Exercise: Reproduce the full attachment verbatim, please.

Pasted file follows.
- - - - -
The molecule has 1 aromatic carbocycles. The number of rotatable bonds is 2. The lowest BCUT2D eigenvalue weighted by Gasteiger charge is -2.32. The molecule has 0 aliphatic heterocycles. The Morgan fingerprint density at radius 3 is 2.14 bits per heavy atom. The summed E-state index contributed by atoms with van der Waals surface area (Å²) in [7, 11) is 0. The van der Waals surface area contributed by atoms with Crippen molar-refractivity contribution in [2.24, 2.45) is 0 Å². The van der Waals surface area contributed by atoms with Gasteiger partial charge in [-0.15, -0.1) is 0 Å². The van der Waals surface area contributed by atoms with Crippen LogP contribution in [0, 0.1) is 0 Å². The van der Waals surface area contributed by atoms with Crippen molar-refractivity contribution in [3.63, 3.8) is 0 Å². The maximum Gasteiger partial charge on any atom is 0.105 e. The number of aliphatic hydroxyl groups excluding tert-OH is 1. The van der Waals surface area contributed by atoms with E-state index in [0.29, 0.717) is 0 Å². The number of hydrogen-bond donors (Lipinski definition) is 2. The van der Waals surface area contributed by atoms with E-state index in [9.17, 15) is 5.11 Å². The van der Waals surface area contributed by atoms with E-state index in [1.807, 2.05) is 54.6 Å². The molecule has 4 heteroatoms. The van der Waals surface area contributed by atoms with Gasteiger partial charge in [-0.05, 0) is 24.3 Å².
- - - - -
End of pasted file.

The molecule has 1 aromatic carbocycles. The number of rotatable bonds is 2. The lowest BCUT2D eigenvalue weighted by Gasteiger charge is -2.32. The molecule has 0 aliphatic heterocycles. The Morgan fingerprint density at radius 3 is 2.14 bits per heavy atom. The summed E-state index contributed by atoms with van der Waals surface area (Å²) in [7, 11) is 0. The van der Waals surface area contributed by atoms with Crippen molar-refractivity contribution in [2.24, 2.45) is 0 Å². The van der Waals surface area contributed by atoms with Gasteiger partial charge in [-0.15, -0.1) is 0 Å². The van der Waals surface area contributed by atoms with Crippen LogP contribution in [0, 0.1) is 0 Å². The van der Waals surface area contributed by atoms with Crippen molar-refractivity contribution in [3.63, 3.8) is 0 Å². The maximum Gasteiger partial charge on any atom is 0.105 e. The number of aliphatic hydroxyl groups excluding tert-OH is 1. The van der Waals surface area contributed by atoms with E-state index in [0.29, 0.717) is 0 Å². The number of hydrogen-bond donors (Lipinski definition) is 2. The van der Waals surface area contributed by atoms with E-state index in [9.17, 15) is 5.11 Å². The van der Waals surface area contributed by atoms with E-state index in [1.807, 2.05) is 54.6 Å². The molecule has 4 heteroatoms. The van der Waals surface area contributed by atoms with Gasteiger partial charge in [-0.05, 0) is 24.3 Å².